Evaluation of health-related quality of life using EQ-5D in Takamatsu, Japan

Environmental Health and Preventive Medicine, Jul 2010

Objectives Healthy Japan 21 (Japanese National Health Promotion in the 21st Century) was started in 2000 to promote extension of healthy life expectancy and improve health-related quality of life (HRQOL). The present study aims to describe HRQOL of Japanese subjects using the EuroQol questionnaire (EQ-5D) and investigate the influence of social background, health-related behaviors, and chronic conditions on HRQOL using representatives in Takamatsu, Japan. Methods Data were obtained from a 2005 Takamatsu City health survey mailed to 2,500 randomly selected Japanese individuals in Takamatsu, a medium-sized city. We examined data from 915 Japanese adults. The questionnaire addressed social background, health-related behaviors, chronic conditions, EQ-5D items, and self-rated health. The impact of social background, health-related behaviors, and chronic conditions on Japanese HRQOL was examined through multivariate regression, adjusting for age and sex. Results EQ-5D scores decreased with age, particularly for respondents who were unemployed or retired. Adjusting for sex and age, the results showed that age, unemployment/retirement, feeling severe stress, and musculoskeletal and gastrointestinal diseases were significantly associated with decreased HRQOL. Conversely, sufficient sleep (7–8 h/day) and having a hobby were significantly associated with increased HRQOL. Conclusions Information is lacking regarding HRQOL in Japanese populations. This study furthers our understanding of some important determinants influencing Japanese HRQOL, using the EQ-5D in Takamatsu, Japan. Our results also resembled some findings from similar studies in other countries. We hope to use the EQ-5D with other health survey questionnaires to gather more data about HRQOL of Japanese people.

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Evaluation of health-related quality of life using EQ-5D in Takamatsu, Japan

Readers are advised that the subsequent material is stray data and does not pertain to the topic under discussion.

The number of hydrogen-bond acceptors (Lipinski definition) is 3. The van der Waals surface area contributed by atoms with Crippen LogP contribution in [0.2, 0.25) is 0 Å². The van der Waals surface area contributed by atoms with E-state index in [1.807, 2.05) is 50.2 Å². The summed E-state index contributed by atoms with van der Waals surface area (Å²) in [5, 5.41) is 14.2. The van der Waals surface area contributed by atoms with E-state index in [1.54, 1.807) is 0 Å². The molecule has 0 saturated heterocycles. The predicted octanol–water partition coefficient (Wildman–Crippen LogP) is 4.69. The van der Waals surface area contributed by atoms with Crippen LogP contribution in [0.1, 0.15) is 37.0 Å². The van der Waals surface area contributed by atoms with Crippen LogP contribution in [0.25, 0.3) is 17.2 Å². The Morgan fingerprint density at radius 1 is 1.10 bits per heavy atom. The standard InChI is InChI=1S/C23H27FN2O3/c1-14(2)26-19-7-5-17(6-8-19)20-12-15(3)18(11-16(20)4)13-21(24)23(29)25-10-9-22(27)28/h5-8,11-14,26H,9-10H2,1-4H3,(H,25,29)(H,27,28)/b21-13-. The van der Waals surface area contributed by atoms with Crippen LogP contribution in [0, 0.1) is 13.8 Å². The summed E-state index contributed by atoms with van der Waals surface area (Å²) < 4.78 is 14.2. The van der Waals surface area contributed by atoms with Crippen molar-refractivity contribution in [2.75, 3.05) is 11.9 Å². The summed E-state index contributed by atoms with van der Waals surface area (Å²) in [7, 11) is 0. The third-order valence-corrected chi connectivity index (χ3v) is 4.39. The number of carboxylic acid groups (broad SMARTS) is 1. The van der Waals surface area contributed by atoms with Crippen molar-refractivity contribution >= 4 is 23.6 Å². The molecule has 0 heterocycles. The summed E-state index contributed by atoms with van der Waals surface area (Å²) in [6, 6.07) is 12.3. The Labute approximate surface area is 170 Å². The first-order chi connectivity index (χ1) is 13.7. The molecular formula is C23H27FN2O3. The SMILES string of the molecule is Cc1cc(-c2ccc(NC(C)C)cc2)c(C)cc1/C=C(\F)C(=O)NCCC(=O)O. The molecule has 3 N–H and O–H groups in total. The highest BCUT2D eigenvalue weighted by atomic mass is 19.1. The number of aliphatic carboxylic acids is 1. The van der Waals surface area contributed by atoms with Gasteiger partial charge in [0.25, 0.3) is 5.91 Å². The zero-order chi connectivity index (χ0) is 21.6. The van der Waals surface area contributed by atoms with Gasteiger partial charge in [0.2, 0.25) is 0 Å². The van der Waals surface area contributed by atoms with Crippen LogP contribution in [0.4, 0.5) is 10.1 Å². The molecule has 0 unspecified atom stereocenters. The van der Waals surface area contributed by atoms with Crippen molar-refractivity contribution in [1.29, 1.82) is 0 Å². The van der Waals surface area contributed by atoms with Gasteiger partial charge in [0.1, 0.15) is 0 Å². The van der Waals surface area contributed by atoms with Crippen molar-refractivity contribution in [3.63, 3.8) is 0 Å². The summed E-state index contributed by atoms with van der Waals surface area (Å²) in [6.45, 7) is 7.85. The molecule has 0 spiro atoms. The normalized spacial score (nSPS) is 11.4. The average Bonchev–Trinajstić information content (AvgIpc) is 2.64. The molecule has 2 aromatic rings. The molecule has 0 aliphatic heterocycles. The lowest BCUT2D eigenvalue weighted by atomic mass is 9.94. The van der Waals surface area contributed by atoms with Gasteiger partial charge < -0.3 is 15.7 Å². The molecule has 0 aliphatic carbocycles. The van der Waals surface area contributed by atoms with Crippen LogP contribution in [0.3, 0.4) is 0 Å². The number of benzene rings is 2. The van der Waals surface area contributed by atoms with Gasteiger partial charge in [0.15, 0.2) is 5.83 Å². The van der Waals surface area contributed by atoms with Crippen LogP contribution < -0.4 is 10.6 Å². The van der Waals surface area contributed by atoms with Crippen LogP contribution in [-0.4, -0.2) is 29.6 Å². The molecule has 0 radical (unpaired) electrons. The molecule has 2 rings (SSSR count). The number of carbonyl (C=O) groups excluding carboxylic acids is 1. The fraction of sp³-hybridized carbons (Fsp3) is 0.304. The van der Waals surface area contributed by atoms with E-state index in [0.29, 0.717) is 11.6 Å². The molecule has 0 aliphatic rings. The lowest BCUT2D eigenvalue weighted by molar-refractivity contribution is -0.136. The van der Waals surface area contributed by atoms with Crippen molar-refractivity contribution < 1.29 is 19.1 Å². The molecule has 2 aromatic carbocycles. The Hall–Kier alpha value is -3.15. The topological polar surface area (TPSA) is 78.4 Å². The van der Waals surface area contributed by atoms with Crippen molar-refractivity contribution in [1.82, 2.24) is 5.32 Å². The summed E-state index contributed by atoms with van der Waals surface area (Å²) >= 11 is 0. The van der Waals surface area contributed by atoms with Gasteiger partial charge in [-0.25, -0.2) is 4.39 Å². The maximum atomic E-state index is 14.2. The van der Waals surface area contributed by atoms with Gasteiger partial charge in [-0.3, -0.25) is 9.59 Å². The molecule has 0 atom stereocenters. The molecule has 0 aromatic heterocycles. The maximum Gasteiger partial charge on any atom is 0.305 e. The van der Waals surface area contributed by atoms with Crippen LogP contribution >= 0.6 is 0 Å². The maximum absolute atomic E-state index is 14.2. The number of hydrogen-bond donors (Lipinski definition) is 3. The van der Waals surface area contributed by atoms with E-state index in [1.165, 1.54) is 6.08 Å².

Environ Health Prev Med Evaluation of health-related quality of life using EQ-5D in Takamatsu, Japan Ai Fujikawa 0 1 2 Takeshi Suzue 0 1 2 Fumihiko Jitsunari 0 1 2 Tomohiro Hirao 0 1 2 0 F. Jitsunari Sanyo Gakuen University and College , Okayama , Japan 1 A. Fujikawa T. Suzue T. Hirao Department of Public Health and Social Medicine, Faculty of Medicine, Kagawa University , Takamatsu, Kagawa , Japan 2 A. Fujikawa (&) Takamatsu City Public Health Center , 10-27 Sakura-machi 1-chome, Takamatsu, Kagawa 761-0074 , Japan Objectives Healthy Japan 21 (Japanese National Health Promotion in the 21st Century) was started in 2000 to promote extension of healthy life expectancy and improve health-related quality of life (HRQOL). The present study aims to describe HRQOL of Japanese subjects using the EuroQol questionnaire (EQ-5D) and investigate the influence of social background, health-related behaviors, and chronic conditions on HRQOL using representatives in Takamatsu, Japan. Methods Data were obtained from a 2005 Takamatsu City health survey mailed to 2,500 randomly selected Japanese individuals in Takamatsu, a medium-sized city. We examined data from 915 Japanese adults. The questionnaire addressed social background, health-related behaviors, chronic conditions, EQ-5D items, and self-rated health. The impact of social background, health-related behaviors, and chronic conditions on Japanese HRQOL was examined through multivariate regression, adjusting for age and sex. Results EQ-5D scores decreased with age, particularly for respondents who were unemployed or retired. Adjusting for sex and age, the results showed that age, unemployment/ retirement, feeling severe stress, and musculoskeletal and gastrointestinal diseases were significantly associated with decreased HRQOL. Conversely, sufficient sleep (7-8 h/day) and having a hobby were significantly associated with increased HRQOL. Conclusions Information is lacking regarding HRQOL in Japanese populations. This study furthers our understanding of some important determinants influencing Japanese HRQOL, using the EQ-5D in Takamatsu, Japan. Our results also resembled some findings from similar studies in other countries. We hope to use the EQ-5D with other health survey questionnaires to gather more data about HRQOL of Japanese people. HRQOL; Healthy Japan 21; EQ-5D; Health-related behaviors; Chronic conditions Introduction In recent years, health-related quality of life (HRQOL) has received much worldwide attention, and several multiattribute health status classifications have increasingly been used to describe and evaluate HRQOL in Japan. Healthy Japan 21 (Japanese National Health Promotion in the 21st Century), a Japanese health policy introduced in 2000 [ 1 ], aims to promote extension of life expectancy and improve HRQOL in all Japanese people. Internationally, studies using the EuroQol (EQ-5D) survey have demonstrated lower scores in older individuals compared with younger individuals [ 2–5 ], lower scores in women than in men [ 2, 3 ], lower scores in individuals of lower socioeconomic status compared with individuals of higher socioeconomic status [ 2, 3, 6, 8 ], and lower scores in individuals with lower educational attainment than in those with higher educational attainment [ 2, 4, 6, 7 ]. EQ-5D [ 9–12 ] has been translated into Japanese, and the official Japanese version was developed in May 1998 [ 12–14 ]. In a past study in a Japanese population, moderate problems in at least one dimension were reported by a quarter of 621 interview respondents, while only 2.1% of respondents reported extreme problems [13]. Respondents who were elderly, had experiences of serious illness, had lower educational background, were retired or were engaged in housewife were more likely to report problems [ 13 ]. However, few studies have evaluated the relationships between EQ-5D index and social background, health-related behaviors, and chronic conditions in the Japanese general population. According to common health surveys in Japan (e.g., the Comprehensive Survey of Living Conditions of the People by the Ministry of Health, Labor, and Welfare), self-rated health (SRH) has mainly been used to investigate subjective HRQOL in the general Japanese population [ 1, 23, 24, 33–37 ]. However, it is difficult to describe Japanese HRQOL as a multidimensional concept using only a SRH questionnaire. The present study aims to describe HRQOL of Japanese people using EQ-5D and investigate the influence of social background, health-related behaviors, and chronic conditions on HRQOL. We investigated responses from 915 Japanese individuals in Takamatsu City, Japan. Methods Data in this study were obtained from a 2005 Takamatsu City health survey. Takamatsu is a medium-sized city located in Kagawa Prefecture in western Japan [ 15 ]. Takamatsu City covers an area of 375.09 km2, with a population of 418,125 people. The residential density is 1,795 people/km2 (2008). The aim of this survey is to investigate the health state of Japanese general people in Takamatsu City; 2,500 surveys were mailed to randomly selected residents in October 2005. A statement about informed consent was included with the questionnaire, and returning the questionnaire was considered to constitute provision of informed consent. Of these 2,500 surveys, 1,196 were returned by respondents. Of these, 281 were deemed unusable due to missing data. This left 915 surveys, for a usable response rate of 36.6%. The survey addressed social background, health-related behaviors, 11 chronic conditions, EQ-5D items, and SRH. Regarding social background, we surveyed age, sex, family, living status, marital status, and employment status. Respondents were classified by age as 18–29, 30–39, 40–49, 50–59, 60–69, 70–79, and C80 years. From selfreported height and weight, we calculated body mass index (BMI) and created the following three categories: underweight (\18.5 kg/m2), normal weight (18.5–24.9 kg/m2), and obese (C25 kg/m2). Contents of health-related behaviors were: (1) current smoking, (2) excessive alcohol intake (C44 g/day), (3) regular exercise (moderate or vigorous exercise for [30 min, C3 times/week), (4) sufficient sleep (7–8 h/day), (5) having a hobby, and (6) feeling severe stress. We also surveyed family, living status, and other health-related behaviors (e.g., eating breakfast every day, eating lots of vegetables, going out well, and joining social activity); however, these data did not correlate significantly with HRQOL data, therefore corresponding results are not reported herein. Regarding severe stress, participants were asked if they had felt severe stress over the past month. Chronic conditions covered 11 major medical chronic conditions: hyperlipidemia, hypertension, heart disease (including coronary heart disease and any other heart condition), stroke, liver disease, diabetes mellitus, respiratory disease, renal disease, musculoskeletal disease, gastrointestinal (GI) disease, and dental caries or other dental diseases. Respondents answered ‘‘yes’’ if they had each chronic condition and were taking pharmacotherapy prescribed by or were currently under the treatment of a doctor. All respondents were asked both EQ-5D items and to provide a 5-point self-rating of health (very good, good, neither good nor bad, poor, or very poor). All information on the characteristics of the sample was based on questions from this Takamatsu City health survey. Data were based on unidentified information from individuals who agreed to participate, and data collection was performed within the scope of city council activity. We obtained permission to publish this study from the Medical Ethics Committee of Kagawa University on 28 April 2010 (permission no. 22-8). EQ-5D score EQ-5D is a brief, self-completed instrument for describing and valuing quality of health states defined by the EQ-5D index. This descriptive system classifies respondents into one of 243 distinct health states. The descriptive system consists of five dimensions: (1) mobility, (2) self-care, (3) usual activities, (4) pain/discomfort, and (5) anxiety/ depression. Each dimension has three levels, allowing for 35 (i.e., 243) possible health combinations. In addition, for completeness, the states ‘‘dead’’ and ‘‘unconscious’’ were also incorporated in the framework [ 9–14 ]. The unique EQ5D health state is defined by combining one level from each of the five dimensions and producing a set of utility values for 245 health states (EuroQol Group, http://www. euroqol.org). We used the Japanese EQ-5D instrument to assess the QOL of participants [14]. Data analyses Because we supposed that age, health-related behaviors, and chronic conditions were likely to exert some influence on Japanese HRQOL, we analyzed these relationships. Bivariate analyses, such as two-way analysis of frequency with the v2 test and nonparametric statistics (Mann– Whitney U test or Kruskal–Wallis test), were used to examine relationships between EQ-5D indicators and other data from respondents (statistical tests were performed using a 5% significance level). Using multiple linear regression analyses, HRQOL scores were modeled using social background, health-related behaviors, and chronic conditions as independent variables. Impact on HRQOL scores, adjusted by other covariates, was evaluated using values of the regression coefficient. Calculations of the percentage of respondents reporting problems in different EQ-5D dimensions, mean EQ-5D index values, standard error of the mean (SEM), calculation of p values, and multiple regression analyses were performed using SPSS version 14.0 software (SPSS Japan Inc., Tokyo, Japan) for Windows. Results Respondent sample The distribution of respondents according to age and sex, and that of 2005 Takamatsu City population, is shown in Table 1. The ratio of respondents aged 40–69 years was slightly higher than that in the general population of Takamatsu City. The demographic details of respondents are presented in Table 2. Mean age was 51.4 years [standard deviation (SD) 16.8 years; range 18–95 years]. Mean EQ-5D index was 0.877 (SD 0.157) and declined with age. Respondents were predominantly female and married, with 36.4% employed full time, 21.5% engaged in housewife, and 16.9% unemployed or retired. Mean BMI was 22.4 kg/m2, with 18.8% of respondents having BMI C25 kg/m2. Regular exercise ([30 min, C3 times/week) was performed by about a quarter of respondents (24%), and 72.3% did not get 7–8 h/day of sleep. Almost a quarter of respondents were smokers (23.8%), and 5.0% reported excessive alcohol intake (C44 g/day). Over four-fifths (82.8%) reported having a hobby. Feelings of severe stress in the past month were reported by about a quarter of respondents (27.2%), and almost half (47.7%) had at least one chronic condition. Percentages of respondents reporting problems on each EQ-5D dimensions were higher in older respondents. The age gradient was significant across all dimensions except for anxiety/depression. Employment status and reporting a problem on the EQ-5D were also significantly related, with respondents who were unemployed or retired being more likely to report some problem on all dimensions. According to health-related behaviors, respondents without a hobby and those who had experienced severe stress within the past month were more likely to report some problem across all dimensions except for self-care. Chronic conditions As shown in Tables 2 and 3, almost half of respondents reported at least one chronic condition, with hypertension in 15.8%, heart disease in 3.9%, diabetes mellitus in 6.8%, musculoskeletal disease in 6.1%, and GI disease in 4.7%. Respondents with a chronic condition were more likely to report some problem on all EQ-5D dimensions and showed lower mean EQ-5D index (Table 2). When specific chronic conditions were considered (Table 3), significant differences in the percentage of respondents reporting a problem were observed in at least three dimensions (mobility, usual activity, and pain/discomfort) for those with and without the specific chronic conditions identified. Population of Takamatsu City (2005) 18–29 30–39 40–49 50–59 60–69 70–79 C80 Total Male % ( 9 4 4 . p 0 m e r t x e 6 4 r .7 o p 0 e t ra tiy e l d i o b o k .7 .3 ee .0 .9 .8 .2 .8 .2 .3 .7 10 7 2 4 4 2 7 h 2 7 2 7 1 .0 01 2 7 /sw 2 7 8 1 tn 7 2 5 4 .0 . e o 0 \ 0 , n leep i0n3m bybo itisshw itiondn .;5**0 tienyh lilsaW tisen i(se[ ahg trsee icco p0\ n–nW lsa–k cfi se o rec se o ivn se o re o se ron o se 2, a ru fu Y N x Y N a Y N ev N Y h N Y v M K S E H S C * a b 0 6 0 3 5 4 5 6 8 6 5 2 6 5 0 6 1 0 4 3 9 7 6 5 7 5 8 5 8 5 7 5 9 5 6 5 2 5 3 5 6 5 5 5 * p .8430 .2330 .7600 .81*00 .5710 .7220 .109*0 .2170 .002*0 .104*0 .8020 n /y iso t e se i nx rep A d U U se * y y liiiraeepypdHm tithouW tirseepynonH itthouW tirssaeeaedH itthouW trekoS itthouW iirsseeaedvL itthouW tillitsseaeebuDm itthouW itirrsseaeapoydR itthouW lissaeeaendR itthouW lltlssaceeuuokM itthouW tititlrssaaeonnG itthouW tlirrsaecaeonD issseaed itthouW 2p,.;*005*\vaiteann–nhMWbiteann–nhMW l a t p p en \ ,t ,t isseae isseae tredh 2p,v tse tse d d o 1 5 .0 .0 1 0 0 0 . 0 \ \ EQ-5D dimensions From the results of each level of the five dimensions in Table 4, about 30% of respondents reported some pain/ discomfort and about 20% had anxiety/depression. A ‘‘moderate’’ problem on at least one dimension was reported by 41.6% of respondents, whereas 4.0% of respondents reported some form of ‘‘extreme’’ problem. Problems on one or more EQ-5D dimensions were reported by 45.6% of respondents. EQ-5D health state and SRH The relationship between EQ-5D dimensions and SRH status is presented in Table 5. These results show that, as SRH decreases from very good to very poor, the percentages of respondents reporting moderate or severe problems increases in each of the five EQ-5D dimensions. In the worst SRH category, over three-quarters of respondents reported problems in each EQ-5D dimension except the self-care dimension, while only 10.3% of respondents reported problems on any of the five EQ-5D dimensions in the best SRH category. Mean EQ-5D indices at each level of SRH were all significantly different from each other and decreased from very good (0.977) to very poor (0.537). The Pearson correlation coefficient between SRH and the EQ-5D index value was r = 0.568 (p \ 0.001). Determinants influencing Japanese HRQOL The results of multiple linear regression analyses for the association between all social determinants and EQ-5D score are shown in Table 6. Explanatory factors of social background, health-related behaviors, and 11 chronic conditions were entered into multiple regression analyses as independent variables. HRQOL decreased with age. Marital status and BMI were not associated with HRQOL. Regarding employment status, unemployment/retirement had a significantly negative impact on HRQOL. Healthrelated behaviors, sufficient sleep (7–8 h/day), and having a hobby exerted positive impacts, but feelings of severe stress within the past month had a negative impact on HRQOL. In terms of specific chronic conditions, musculoskeletal and GI diseases showed significantly negative impacts on HRQOL. Discussion We attempted to describe HRQOL of the general population of Takamatsu City in 2005, expressed in EQ-5D dimensions and health state scores (mean EQ-5D index values). Compared with a previous study in Japan by Ikeda et al. [ 13 ], our figures were higher on all EQ-5D dimensions. According to other results from overseas (Table 7) [ 2–5, 13, 16, 17 ], our result resembled those from a UK study [ 2 ]. As mentioned, SRH is the most commonly used singledimension measure for HRQOL in Japanese populations. As SRH status decreased from very good to very poor, the percentage of respondents reporting problems on any EQ-5D dimension increased and mean EQ-5D index decreased. This pattern again resembled those of studies in 0.911 other countries [ 3, 17 ]. This study is the first to compare SRH and EQ-5D index in Japan. An intermediate correlation was identified between SRH and EQ-5D index (r = 0.568; p \ 0.001). This study also examined the relationship between various factors and HRQOL using representative Japanese samples. Consistent with past studies [ 2–5 ], HRQOL scores decreased with age. Regarding sex differences, HRQOL tended to be lower in females than in males, but not significantly so. In terms of employment status, unemployment/retirement was associated with the lowest scores. Adjusting scores for age and sex by multiple linear regression, age, unemployment/retirement, feelings of severe stress within the past month, and musculoskeletal and GI diseases were significantly associated with decreased HRQOL score. Conversely, sufficient sleep (7–8 h/day) and having a hobby were associated with increased HRQOL score. This model in our study successfully explained 30% of the variance in EQ-5D index scores. Conversely, BMI, smoking, and alcohol intake were not associated with HRQOL. Previous surveys of HRQOL and employment status have reported that respondents who are retired or engaged in housewife are more likely to report problems [ 2, 13, 18 ]. We were unable to find any significant association between housewife or part-time employment and HRQOL, but unemployment/retirement was significantly associated with lower HRQOL in the general Japanese population. In Japan, the unemployment rate was 4.4% in 2005 and decreased to 3.9% in 2007. Labor participation rate was almost 70% for working age (18–64 years), but decreased to 19.4% by C65 years old [ 19 ]. About 90% of companies in Japan adopt the retirement system, with retirement at 60 years old. Recently, participation of seniors in the workforce has been reviewed, and there is strong demand from seniors who want to work, so working expansion and rehiring systems are gradually being introduced [ 20 ]. On the other hand, health-related behaviors such as getting sufficient sleep (7–8 h/day) and having a hobby exerted positive effects on HRQOL. According to recent sleep research in Japan, individuals with sleep duration of either \6 or [8 h tend to be more depressed than those with sleep duration of 6–8 h [ 21, 22 ]. As subjective sleep sufficiency decreased, symptoms of depression increased, indicating a linear, inverse-proportional relationship [ 21, 22 ]. Having a hobby also had a significantly positive impact on HRQOL. We were unable to find any previous studies reporting a positive relationship between having a hobby and HRQOL in a Japanese population. However, according to past studies of the elderly in Japan, having a hobby improves both care prevention and HRQOL in older individuals [ 23, 24 ]. We also found that feelings of severe stress significantly lowered HRQOL. Sources of severe stress might differ for each age group. According to the Comprehensive Survey of Living Conditions of the People by the Ministry of Health, Labor, and Welfare 2004, sources of stress for younger individuals (25–44 years) included ‘‘income/family budget/debt’’ in 32.5%, ‘‘income in the future or in old age’’ in 27.4%, ‘‘human relations besides family’’ in 22.3%, and ‘‘work of self and spouse’’ in 21.9% [25]. The middle-age group (45–64 years) reported stress sources such as ‘‘income in the future or in old age’’ in 39.3%, ‘‘own health/disease’’ in 36.7%, and ‘‘income/family budget/debt’’ in 26.5% [ 25 ]. Conversely, ‘‘own health/disease’’ in 60.4% and ‘‘self-care in old age’’ in 36.9% were the main sources of stress for the older age group (C65 years) (not shown in table, [ 25 ]). Among the investigated chronic conditions, musculoskeletal and GI diseases were significantly associated with reduced HRQOL. In terms of reduced Japanese HRQOL with musculoskeletal disease, 42.2 million (41.2%) Japanese adults reportedly suffer from musculoskeletal pain and 9.1 million (8.8%) might encounter interference with daily activities due to pain [ 26–28 ]. Given this high prevalence, musculoskeletal pain is a health problem that warrants high priority in Japan. In terms of the relationship between GI disease and HRQOL of Japanese population, the Domestic/International Gastroenterology Surveillance Study (DIGEST) surveyed 5,581 respondents from 10 developed countries (including Japan) and evaluated the impact of GI symptoms on QOL [ 29–31 ]. This study showed that presence of GI symptoms (especially upper GI symptoms) was closely associated with impaired wellbeing and daily life in Japanese [ 31 ]. According to the relation between other specific diseases and HRQOL, a Swedish survey also reported that QOL was lowest among individuals with depression (0.38) or low back pain (0.66) using the EQ-5D [ 3 ], while depression and arthritis showed the greatest decrements using EQ-5D index scores in a US study [ 32 ]. Recent investigations have pointed out that Japanese HRQOL might be affected by factors such as age, sex, socioeconomic status, health-related behaviors, some diseases, and social networks [ 33–41 ]. A previous study using SRH in Japan revealed that female educational attainment shows significant linear associations with SRH [ 33 ]. Adjusted household income was also significantly associated with self-rated physical health among female respondents. While educational attainment was associated with SRH in the young age group, adjusted household income was associated with self-rated physical health in the middle-age and old-age groups [ 33 ]. Some previous studies using SRH for elderly individuals in Japan have identified that factors such as years of education, income, depression, stress, sense of coherence, hobby activities, joining in social activities, and getting social support are strongly related to HRQOL [ 23, 24, 34–37 ]. More studies are expected to investigate relationships between each factor and Japanese HRQOL. The present study has a number of limitations. As our data were cross-sectional, no causal relationship may be derived between sociodemographics, chronic conditions, and HRQOL. Due to the limited number of response categories in the EQ-5D for each question, a ceiling effect may occur when measuring the health status of Japanese samples. The data we collected included a slightly higher proportion of data from the middle-age group than that in the general population of Takamatsu City, and the possibility therefore exists that the young age group is not accurately reflected in the results. Our usable response rate was low because we did not accept house-to-house interviews, therefore those who answered this survey may be more health conscious than the average in Takamatsu City. In addition, we did not analyze some aspects of socioeconomic status (education, household income), detailed chronic conditions (e.g., depression), and social support as factors of HRQOL. EQ-5D is a brief questionnaire and is an effective tool to evaluate HRQOL of Japanese people. Some Japanese surveys for specific diseases using EQ-5D have been reported [ 38–41 ]. We hope to use EQ-5D with other health survey questionnaires (e.g., Health Utility Index, SF-12, and Quality of Well-Being) to gather more data about HRQOL in Japanese populations. Conclusions Although the available information on HRQOL in Japanese populations remains insufficient, this study furthers our understanding of some important determinants influencing Japanese HRQOL, using the EQ-5D. Our results also resembled some findings from similar studies in other countries. We hope to use EQ-5D with other health survey questionnaires to gather more data about HRQOL of Japanese people. Acknowledgments Takamatsu City and Kagawa University share this data used in the present study. Takamatsu City also granted permission to use the data for research. Conflict of interest statement None declared. 1. Japanese Ministry of Health and Welfare . Healthy Japan 21 ( Japanese National Health Promotion in the 21st Century) , February , 2000 . 2. Kind P , Dolan P , Gudex C , Williams A. Variation in population health status: results from a United Kingdom national questionnaire survey . Br Med J. 1998 ; 316 : 736 - 41 . 3. Burstrom K , Johannesson M , Diderichsen F. Swedish population health-related quality of life results using the EQ-5D . Qual Life Res . 2001 ; 10 : 621 - 35 . 4. Johnson JA , Coons SJ . Comparison of the EQ-5D and SF-12 in an adult US sample . 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Ai Fujikawa, Takeshi Suzue, Fumihiko Jitsunari, Tomohiro Hirao. Evaluation of health-related quality of life using EQ-5D in Takamatsu, Japan, Environmental Health and Preventive Medicine, 2010, 25-35, DOI: 10.1007/s12199-010-0162-1